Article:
A love of books is the most important thing we can give to any child and we at Roxeth Mead aim to promote the joy of reading as the foundation stone of all our other activities. The attached book list has been produced by Roxeth Mead to promote reading and a love of literature.

All lists can be contentious as there is always a certain degree of subjectivity involved, and I am sure that there will be favourite books that you have read with your child, or as a child yourself that have been omitted. If this is so please let me know, and I can include your recommendations in future lists.
The stories are diverse in nature ranging from the simplest for the very young right through to the more sophisticated that could be read by more able readers, and more importantly, by you to your child.
Reading together, discussing the story and characters is invaluable. On a practical level it will help to improve your child’s vocabulary and comprehension skills, but ultimately it should lay the foundations for a life-long interest in books.

A good story read in a warm and comforting environment will motivate a child to read. A child can be taught the mechanics of reading, but without instilling a desire to read by connecting with a story that inspires the imagination the skills become futile. Michael Morpurgo believes this passionately having worked closely with children, promoting this desire to read and enjoy literature, and he argues the point cogently in his article that appeared in The Royal Society of Literature Review (Feb. 2008)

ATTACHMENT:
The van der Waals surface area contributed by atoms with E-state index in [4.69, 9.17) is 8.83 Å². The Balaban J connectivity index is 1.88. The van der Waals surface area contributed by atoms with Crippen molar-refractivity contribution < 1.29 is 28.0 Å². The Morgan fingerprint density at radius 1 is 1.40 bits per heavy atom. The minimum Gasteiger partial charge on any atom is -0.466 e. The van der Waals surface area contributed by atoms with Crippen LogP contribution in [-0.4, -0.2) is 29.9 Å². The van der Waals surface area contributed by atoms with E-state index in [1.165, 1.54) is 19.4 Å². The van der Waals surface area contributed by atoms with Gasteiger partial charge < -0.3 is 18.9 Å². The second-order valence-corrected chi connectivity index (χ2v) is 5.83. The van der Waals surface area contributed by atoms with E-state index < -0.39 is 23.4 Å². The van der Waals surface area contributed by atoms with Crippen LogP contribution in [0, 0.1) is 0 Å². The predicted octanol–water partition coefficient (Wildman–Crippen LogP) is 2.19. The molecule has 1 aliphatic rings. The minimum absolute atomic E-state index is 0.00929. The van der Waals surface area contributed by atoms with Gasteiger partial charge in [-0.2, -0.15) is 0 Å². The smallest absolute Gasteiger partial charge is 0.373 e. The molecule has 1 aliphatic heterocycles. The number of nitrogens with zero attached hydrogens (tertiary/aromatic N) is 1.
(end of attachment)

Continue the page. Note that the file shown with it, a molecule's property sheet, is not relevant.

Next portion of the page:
‘We get ourselves all hot and bothered about the teaching of synthetic phonics and the like, and we forget that none of it is much use unless the child wants to read in the first place……….We all know that unless a child is motivated to learn, then there will be apathy or resistance in the learning process. They are much more likely to want to deal with the difficulties of learning to read if they know it is these words that give them access to all these wonderful stories.’

At Roxeth Mead we are endeavouring to follow Michael Morpurgo’s advice, and I hope that the attached list will encourage you and your child to enjoy together as many books as possible.

Happy Reading!

Elmer Stories
by David McKee
Andersen Press

The Gruffalo,
Monkey Puzzle
Room on the Broom

by Julia Donaldson,
illustrated by Axel Scheffler

Burglar Bill,
by Janet and Allan Ahlberg

Each Peach Pear Plum
by Allan Ahlberg

The Tiger Who Came To Tea,
by Judith Kerr
Harper Collins

Where the Wild Things Are,
by Maurice Sendak
Red Fox

The Tale of Samuel Whiskers,
by Beatrix Potter
Frederick Warne

Yertle the Turtle,
The Cat in the Hat,
by Dr. Seuss

The Story of the Little Mole Who Knew